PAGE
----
Mac and his officemates were insanely curious as to what was in the drawer, but no one had ever approached it close enough to peer inside. Furthermore, Brad would not even remotely discuss the topic when people tried to steer the conversation its way. It was office rumor that when Brad pulled the drawer open, a light would shine up and illuminate the surrounding metal with a warm, even glow, but no one had been able to definitely figure out why. Why would you have a light in a filing cabinet drawer? And more importantly, why would you stare at it every morning to start your workday? Mac pondered these questions for the thousandth time as he crossed the office floor, mirroring the collective curiosity of his officemates. As he stood before the filing cabinet, he noticed that it wasn’t just a nondescript wall-unit made of aluminum and steel. Seemingly etched into its silver-green metal was a barely visible complex pattern of repeated golden stars, like the Middle-eastern geometric art he had seen recently at his dentist’s office in a back-issue of National Geographic magazine. Mac ran his fingertips over the fine, repeated pattern, but the metal was smooth to the touch, like the pattern was a part of the metal as opposed to being added to it after. It was a curious artistic flair for something as simple as an office filing cabinet and Mac chalked it up to Brad’s exquisite taste and his desire to make even a filing cabinet seem luxurious. Raising the piece of paper to his waist, Mac taped it to the center of the middle drawer. The height of the black hole would make it a simple exercise to reach his arm inside and take a feel around.

The first time Mac pulled his hand free of the middle drawer, he held in his hand an infinitely soft, purple velvet pouch. Upon opening it he found it to be filled with what looked like ancient golden coins. There was a rough face in profile of a strong-browed man with a crown of leaves on one side and a seven-pointed star with an eye in its center on the other. Mac had never seen a coin like this before and he pondered its significance as he held it in his hand. The second time he pulled his hand free of the drawer, he cradled in his palm a delicate, jewel-encrusted egg like he had seen in museums. It was purple and blue with thin ribbons of silver and gold that seemed as if they were woven from silken thread. The third time he pulled his hand free, he held out a stunningly-cut yellow diamond the size of a golfball. As he held it up to the fluorescent light, it sparkled and shone, radiating the office’s harsh fluorescence into a spectrum of colors that dazzled his eyes. Mac thought it was the most beautiful thing he had ever seen.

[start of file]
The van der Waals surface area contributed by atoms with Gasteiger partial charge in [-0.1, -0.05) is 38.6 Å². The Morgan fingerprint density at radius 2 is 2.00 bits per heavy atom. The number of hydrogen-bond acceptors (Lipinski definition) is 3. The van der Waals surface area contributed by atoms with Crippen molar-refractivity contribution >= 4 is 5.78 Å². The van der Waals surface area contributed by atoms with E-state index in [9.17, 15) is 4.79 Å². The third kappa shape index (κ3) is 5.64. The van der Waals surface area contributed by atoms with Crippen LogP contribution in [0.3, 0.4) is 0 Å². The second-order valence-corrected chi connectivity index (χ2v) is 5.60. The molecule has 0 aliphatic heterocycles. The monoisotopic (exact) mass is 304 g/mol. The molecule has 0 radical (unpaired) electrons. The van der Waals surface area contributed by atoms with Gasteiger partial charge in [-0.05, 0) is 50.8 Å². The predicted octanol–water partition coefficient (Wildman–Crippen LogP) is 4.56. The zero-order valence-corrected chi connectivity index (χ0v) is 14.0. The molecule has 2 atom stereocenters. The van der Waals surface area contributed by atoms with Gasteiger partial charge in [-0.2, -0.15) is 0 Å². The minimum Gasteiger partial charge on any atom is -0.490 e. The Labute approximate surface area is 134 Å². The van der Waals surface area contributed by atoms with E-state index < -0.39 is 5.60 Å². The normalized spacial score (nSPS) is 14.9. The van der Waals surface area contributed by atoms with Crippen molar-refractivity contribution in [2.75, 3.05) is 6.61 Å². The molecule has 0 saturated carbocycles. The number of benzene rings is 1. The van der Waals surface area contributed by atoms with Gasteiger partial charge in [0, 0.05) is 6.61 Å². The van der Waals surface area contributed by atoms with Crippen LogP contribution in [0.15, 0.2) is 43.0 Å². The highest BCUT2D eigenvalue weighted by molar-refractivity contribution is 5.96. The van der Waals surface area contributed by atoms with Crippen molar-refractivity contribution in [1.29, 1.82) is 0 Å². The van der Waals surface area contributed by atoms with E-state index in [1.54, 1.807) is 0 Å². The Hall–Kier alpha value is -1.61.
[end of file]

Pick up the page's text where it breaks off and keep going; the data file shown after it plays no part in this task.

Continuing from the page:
Mac’s head swum with the possibilities these newfound riches could afford him if he were to just take them all and walk away. He would never have to work again. He could leave today, hop on a plane and live-out comfortably the rest of his days in opulence and wealth. He could cash these newfound treasures in and maybe have enough money to buy the company he worked for and promptly fire Carol and Brad. Or better yet, he could hire them back once they came groveling for their jobs, and stick them on SPT report photocopying duties forever. Yeah, that was what I’ll do. Brad thought. I’ll make myself company President. Hire good old Gene back and make him District Supervisor instead of Brad and then I’ll make Yuki my senior VP. Tell her the news over our first date. Give her an expensive diamond ring and ask her to marry me right then and there.